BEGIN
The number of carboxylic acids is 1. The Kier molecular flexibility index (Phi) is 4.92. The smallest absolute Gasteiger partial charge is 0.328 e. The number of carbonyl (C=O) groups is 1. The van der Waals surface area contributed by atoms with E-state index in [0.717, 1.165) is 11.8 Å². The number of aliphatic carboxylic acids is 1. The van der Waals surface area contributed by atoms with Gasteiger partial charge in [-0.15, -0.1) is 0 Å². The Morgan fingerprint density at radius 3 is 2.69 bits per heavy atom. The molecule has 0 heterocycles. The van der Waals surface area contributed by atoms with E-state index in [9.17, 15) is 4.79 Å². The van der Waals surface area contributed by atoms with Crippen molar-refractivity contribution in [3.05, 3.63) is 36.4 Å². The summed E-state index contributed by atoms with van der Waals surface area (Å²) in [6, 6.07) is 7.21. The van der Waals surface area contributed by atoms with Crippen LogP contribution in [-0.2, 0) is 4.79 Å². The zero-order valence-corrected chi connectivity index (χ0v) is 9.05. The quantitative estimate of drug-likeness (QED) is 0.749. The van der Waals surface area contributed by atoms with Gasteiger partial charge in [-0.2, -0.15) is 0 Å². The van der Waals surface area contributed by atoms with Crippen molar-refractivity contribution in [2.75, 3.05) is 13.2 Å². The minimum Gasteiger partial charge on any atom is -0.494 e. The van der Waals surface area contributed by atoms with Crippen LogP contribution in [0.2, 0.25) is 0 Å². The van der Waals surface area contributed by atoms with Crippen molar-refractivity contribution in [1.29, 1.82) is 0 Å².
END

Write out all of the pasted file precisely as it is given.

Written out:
The number of carboxylic acids is 1. The Kier molecular flexibility index (Phi) is 4.92. The smallest absolute Gasteiger partial charge is 0.328 e. The number of carbonyl (C=O) groups is 1. The van der Waals surface area contributed by atoms with E-state index in [0.717, 1.165) is 11.8 Å². The number of aliphatic carboxylic acids is 1. The van der Waals surface area contributed by atoms with Gasteiger partial charge in [-0.15, -0.1) is 0 Å². The Morgan fingerprint density at radius 3 is 2.69 bits per heavy atom. The molecule has 0 heterocycles. The van der Waals surface area contributed by atoms with E-state index in [9.17, 15) is 4.79 Å². The van der Waals surface area contributed by atoms with Crippen molar-refractivity contribution in [3.05, 3.63) is 36.4 Å². The summed E-state index contributed by atoms with van der Waals surface area (Å²) in [6, 6.07) is 7.21. The van der Waals surface area contributed by atoms with Crippen LogP contribution in [-0.2, 0) is 4.79 Å². The zero-order valence-corrected chi connectivity index (χ0v) is 9.05. The quantitative estimate of drug-likeness (QED) is 0.749. The van der Waals surface area contributed by atoms with Gasteiger partial charge in [-0.2, -0.15) is 0 Å². The van der Waals surface area contributed by atoms with Crippen molar-refractivity contribution in [2.75, 3.05) is 13.2 Å². The minimum Gasteiger partial charge on any atom is -0.494 e. The van der Waals surface area contributed by atoms with Crippen LogP contribution in [0.2, 0.25) is 0 Å². The van der Waals surface area contributed by atoms with Crippen molar-refractivity contribution in [1.29, 1.82) is 0 Å².